How Phone-line Networking Works

By: Jeff Tyson

HomePNA Technology

HomePNA uses a method known as frequency-division multiplexing (FDM). FDM puts computer data on separate frequencies from the voice signals being carried by the phone line. FDM separates the extra signal space on a typical phone line into distinct data channels by splitting it into uniform chunks of bandwidth. To better understand FDM, think of radio stations -- each station sends its signal at a different frequency within the available band.

In HomePNA, voice and data travel on the same wires without interfering with each other. In fact, a standard phone line has enough room to support voice, a high-speed DSL modem and a home phone-line network.


Two custom chips designed using the HPNA specifications were developed by Broadcom and make up the core of the HomePNA card's architecture:

The small 4100 chip on the left acts as a transceiver between the larger chip and the signal being received over the phone line from another computer. It can send and receive signals over 1,000 ft (305 m) on a typical phone line. Think of it as an interpreter, translating the analog messages it gets from the phone line into a digital format that the PCI/MSI controller chip can understand. The 4100 does not try to understand what it interprets, it just sends it along.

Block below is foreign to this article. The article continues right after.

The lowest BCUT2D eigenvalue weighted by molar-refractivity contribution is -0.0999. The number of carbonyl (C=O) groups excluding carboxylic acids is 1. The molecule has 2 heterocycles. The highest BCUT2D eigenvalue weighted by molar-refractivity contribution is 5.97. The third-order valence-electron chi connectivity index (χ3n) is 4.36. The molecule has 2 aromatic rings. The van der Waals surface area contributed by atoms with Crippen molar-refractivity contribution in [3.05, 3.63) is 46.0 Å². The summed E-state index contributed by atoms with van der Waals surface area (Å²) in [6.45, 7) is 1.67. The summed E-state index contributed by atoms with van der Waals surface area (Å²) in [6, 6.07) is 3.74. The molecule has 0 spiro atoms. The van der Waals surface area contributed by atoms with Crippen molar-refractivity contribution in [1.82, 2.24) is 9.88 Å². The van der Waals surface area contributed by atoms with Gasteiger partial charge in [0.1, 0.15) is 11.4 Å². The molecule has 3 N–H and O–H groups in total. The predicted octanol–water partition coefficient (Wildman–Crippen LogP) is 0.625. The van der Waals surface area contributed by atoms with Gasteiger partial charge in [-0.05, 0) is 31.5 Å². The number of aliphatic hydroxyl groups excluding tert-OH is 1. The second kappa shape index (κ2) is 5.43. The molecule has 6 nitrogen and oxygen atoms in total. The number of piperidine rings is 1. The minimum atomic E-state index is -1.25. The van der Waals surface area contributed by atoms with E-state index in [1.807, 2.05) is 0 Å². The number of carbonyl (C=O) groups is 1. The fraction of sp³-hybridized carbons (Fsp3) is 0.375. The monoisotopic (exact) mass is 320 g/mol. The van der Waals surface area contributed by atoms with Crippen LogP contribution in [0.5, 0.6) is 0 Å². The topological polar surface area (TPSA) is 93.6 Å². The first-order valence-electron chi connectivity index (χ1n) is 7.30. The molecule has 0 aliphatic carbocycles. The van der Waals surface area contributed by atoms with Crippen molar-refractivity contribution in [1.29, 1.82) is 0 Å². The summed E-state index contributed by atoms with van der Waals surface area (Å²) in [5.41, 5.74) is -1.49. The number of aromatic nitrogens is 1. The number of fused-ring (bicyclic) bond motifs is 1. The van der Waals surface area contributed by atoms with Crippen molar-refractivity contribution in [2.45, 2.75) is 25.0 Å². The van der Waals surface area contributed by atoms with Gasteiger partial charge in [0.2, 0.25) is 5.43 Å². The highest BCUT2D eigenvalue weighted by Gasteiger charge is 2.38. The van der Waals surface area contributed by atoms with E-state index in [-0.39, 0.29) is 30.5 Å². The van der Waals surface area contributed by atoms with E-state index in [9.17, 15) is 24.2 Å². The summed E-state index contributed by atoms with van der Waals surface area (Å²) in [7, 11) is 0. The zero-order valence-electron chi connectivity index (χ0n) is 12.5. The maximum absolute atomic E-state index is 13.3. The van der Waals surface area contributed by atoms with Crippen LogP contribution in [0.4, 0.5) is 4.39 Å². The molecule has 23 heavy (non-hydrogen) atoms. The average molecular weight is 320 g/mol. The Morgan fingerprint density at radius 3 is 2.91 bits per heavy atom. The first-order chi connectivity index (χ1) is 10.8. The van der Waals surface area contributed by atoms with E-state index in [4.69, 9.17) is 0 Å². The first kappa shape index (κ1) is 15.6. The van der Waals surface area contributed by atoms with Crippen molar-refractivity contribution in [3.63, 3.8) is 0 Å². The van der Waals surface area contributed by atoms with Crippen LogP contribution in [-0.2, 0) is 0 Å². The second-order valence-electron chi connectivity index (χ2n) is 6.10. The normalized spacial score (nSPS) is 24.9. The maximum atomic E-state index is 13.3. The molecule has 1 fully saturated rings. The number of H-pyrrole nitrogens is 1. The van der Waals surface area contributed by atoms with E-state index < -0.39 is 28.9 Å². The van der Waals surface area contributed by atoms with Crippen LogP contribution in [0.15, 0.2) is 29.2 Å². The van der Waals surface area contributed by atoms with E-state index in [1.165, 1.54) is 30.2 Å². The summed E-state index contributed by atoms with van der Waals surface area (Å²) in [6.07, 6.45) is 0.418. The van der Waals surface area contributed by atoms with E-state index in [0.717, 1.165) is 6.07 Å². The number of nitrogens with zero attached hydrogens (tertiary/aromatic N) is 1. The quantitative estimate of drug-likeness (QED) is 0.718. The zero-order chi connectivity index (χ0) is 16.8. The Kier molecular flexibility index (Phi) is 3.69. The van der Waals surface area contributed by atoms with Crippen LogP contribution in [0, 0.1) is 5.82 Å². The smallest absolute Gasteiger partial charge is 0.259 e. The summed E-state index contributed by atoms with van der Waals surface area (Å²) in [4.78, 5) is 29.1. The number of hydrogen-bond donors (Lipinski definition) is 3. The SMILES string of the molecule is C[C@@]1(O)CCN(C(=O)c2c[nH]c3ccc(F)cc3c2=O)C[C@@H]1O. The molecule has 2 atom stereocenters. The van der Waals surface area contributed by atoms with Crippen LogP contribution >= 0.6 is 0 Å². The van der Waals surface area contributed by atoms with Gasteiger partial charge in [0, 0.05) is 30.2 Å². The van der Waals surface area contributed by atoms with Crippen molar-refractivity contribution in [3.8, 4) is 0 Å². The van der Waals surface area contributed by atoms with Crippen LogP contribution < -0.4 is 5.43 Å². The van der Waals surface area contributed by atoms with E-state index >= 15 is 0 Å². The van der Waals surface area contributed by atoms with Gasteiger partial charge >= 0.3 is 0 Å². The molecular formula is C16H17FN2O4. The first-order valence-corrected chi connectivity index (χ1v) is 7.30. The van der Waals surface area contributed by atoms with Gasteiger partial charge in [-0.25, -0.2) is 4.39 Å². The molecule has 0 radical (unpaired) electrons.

Since many phone lines in existing homes vary greatly in length and signal quality, the larger 4210 controller chip on the right has to be able to adapt to a variety of challenges. Because the 4210 does this so well, the HPNA estimates that more than 99 percent of U.S. homes have phone wiring that can support HomePNA. Basically, it works this way: First, the controller chip takes the unfiltered content it receives from the smaller chip and strips away all the noise. It then takes what is left and passes it on to the computer for processing. Once the computer processes the information, it returns an acknowledgment to the sending computer so it knows that the data was received. This happens thousands of times each second as the computers communicate.

In the next section, we'll discuss installing HomePNA and some of the problems you might face.